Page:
Making of a take down hunting bow (No. 75)

This bow is my attempt at a bow trade at the Primitive Archer forum. I really felt honored being invited to take part at the “1. Annual Primitive Archer Invitational”.

This bow is thought to be a hunting bow, and in a take down version.
My thoughts about a bushbow are: not too long, dull finish with natural colors or camo, low stress design to allow leaving the bow braced the hunting session long – so no reflex or just a bit, a fast design – a static or a r/d, no fancy things – it should be a working horse.

Here we go:

This is my last suitable short stave, if it don’t work I need to cut a lfull length  stave.
Splitting into sister billets went without problems, the piece is nearly straight

Shortened the lower limb 2”

the billets with the prepared homemade sleeves. As you can see I have improved the sleeves by cutting an angle at the joint. This allows a longer way inside and gives a lot more of stability. I really don’t like if the limbs are waggly when unbraced.

Also made new cauls for the steaming

here already steamed and laying together in the desired shape r/d

The inner ends

The back with guide lines for side taper


Now for the funky part. As said I will try r/d design. So the limbs should reach the sleeves in an angle, not parallel to the back ring. Next challenge is to get the 45° joint matching,. You can see some lines a s guide for sawing and shaping. The red line is the chased back ring, near the handle I have left some additional rings to have some wood to play with. Or in other words the room in the sleeves must be filled to get a good  fit and the back ring (here is the most stress) must have to lay deeper to avoid cutting off in front of the sleeve. The sawline of the two cut off shims is the direction the sleeves will have. Parallel to the black guide line in the middle. Hope you can follow my crude words …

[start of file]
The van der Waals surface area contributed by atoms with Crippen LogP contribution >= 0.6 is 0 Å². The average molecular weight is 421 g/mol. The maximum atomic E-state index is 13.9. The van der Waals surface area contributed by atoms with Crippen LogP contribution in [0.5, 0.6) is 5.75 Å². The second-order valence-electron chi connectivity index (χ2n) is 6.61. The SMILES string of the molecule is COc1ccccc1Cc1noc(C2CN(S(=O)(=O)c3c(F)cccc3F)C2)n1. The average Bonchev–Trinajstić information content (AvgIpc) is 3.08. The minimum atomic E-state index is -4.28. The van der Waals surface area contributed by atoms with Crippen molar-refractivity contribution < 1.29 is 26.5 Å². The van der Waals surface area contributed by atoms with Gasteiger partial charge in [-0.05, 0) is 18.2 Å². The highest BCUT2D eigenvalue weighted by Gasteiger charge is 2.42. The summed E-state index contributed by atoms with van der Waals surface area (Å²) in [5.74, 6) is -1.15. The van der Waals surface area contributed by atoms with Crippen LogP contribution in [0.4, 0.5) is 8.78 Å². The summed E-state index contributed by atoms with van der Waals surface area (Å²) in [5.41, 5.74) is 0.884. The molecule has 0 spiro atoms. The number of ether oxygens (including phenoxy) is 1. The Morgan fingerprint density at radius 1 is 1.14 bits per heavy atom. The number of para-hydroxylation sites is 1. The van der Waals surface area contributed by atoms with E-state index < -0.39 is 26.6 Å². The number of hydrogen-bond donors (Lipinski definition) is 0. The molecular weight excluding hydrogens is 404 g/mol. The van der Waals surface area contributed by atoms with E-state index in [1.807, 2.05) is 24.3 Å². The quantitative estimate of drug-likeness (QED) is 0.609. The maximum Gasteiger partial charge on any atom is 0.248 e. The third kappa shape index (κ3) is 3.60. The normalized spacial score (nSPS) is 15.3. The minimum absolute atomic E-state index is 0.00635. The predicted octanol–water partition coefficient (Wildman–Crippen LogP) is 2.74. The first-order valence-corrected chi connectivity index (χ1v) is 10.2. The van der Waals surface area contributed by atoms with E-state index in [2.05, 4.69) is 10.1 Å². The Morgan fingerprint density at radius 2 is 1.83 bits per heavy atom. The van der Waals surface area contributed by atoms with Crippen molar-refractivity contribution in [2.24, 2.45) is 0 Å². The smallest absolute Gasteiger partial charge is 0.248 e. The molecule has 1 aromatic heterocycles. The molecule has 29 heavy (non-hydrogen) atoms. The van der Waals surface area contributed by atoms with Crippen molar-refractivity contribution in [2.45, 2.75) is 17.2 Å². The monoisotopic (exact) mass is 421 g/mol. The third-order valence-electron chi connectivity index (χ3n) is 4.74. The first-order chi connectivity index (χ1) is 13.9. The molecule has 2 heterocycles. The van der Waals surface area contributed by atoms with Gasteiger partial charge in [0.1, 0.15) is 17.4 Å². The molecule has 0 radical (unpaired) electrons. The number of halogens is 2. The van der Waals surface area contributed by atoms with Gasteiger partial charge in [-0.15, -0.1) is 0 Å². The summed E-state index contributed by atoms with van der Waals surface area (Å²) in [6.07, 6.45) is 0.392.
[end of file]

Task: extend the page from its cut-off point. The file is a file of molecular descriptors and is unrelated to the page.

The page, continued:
Here you see the desired design, the limbs laying in position. If you look close you can see that the sleeve direction isn’tt parallel to the string. The plan is to let the upper limb coming in the sleeve in a bit steeper angle than the bottom. This allows to hold the handle canted a bit forward on the upper end, or short: a more recurve grip. Background is the sleeves are always a bit boring, a non shaped geometric thing looking non natural.

working on the 45° cut

the lower limb, fitting the large sleeve

checking the joint

the upper ready, perfect fit

Next steps (no pics) were taper side, taper thickness, tiller, and into the fuming pipe – will try a faded coloring again

The stick was tillered, sanded and put in the fuming pipe for five days. I tried again to get a faded coloring and this time it went much better than in my recurve project (Nr. 70). I always let the stick damp out at least so long as it was in the pipe. In the meantime I worked on the handle. I didn’t like the straight geometric lines of the handle and did several glued on pieces of leather for a mor sculpural look. But it all came out very bulky, so I decided for a extra thin salmon leather and some pieces leather laces to work out some finger grooves. The leather is more or less white, you can see the first layer of yellow color. Later more colors were applied to make it matching with the tips.The handle leather is soaked for 20 min and simple glued on. No stitching to remain as slim as possible. I use steel clamps from the bureau, these are wonderful tools – I use them often.

You can find the finished bow here


It looks like you cut wood from the back of one billet, where you put the bigger sleeve on. I conclude that it isnt absolutely necessary to let the latest growth ring flow into the sleeve uncut. I have yew billets and i want to join them in a way that would also make it necessary to have a cut back growth ring at the connection point to the sleeve…What do you think?

Yep Klaus, I have cut away a wedge on both limbs. Intention was to get a deflex out of the handle. You can only do this if you have non bending fades.
I wouldn’t hesitate to do the same with yew.
Good luck with your project!

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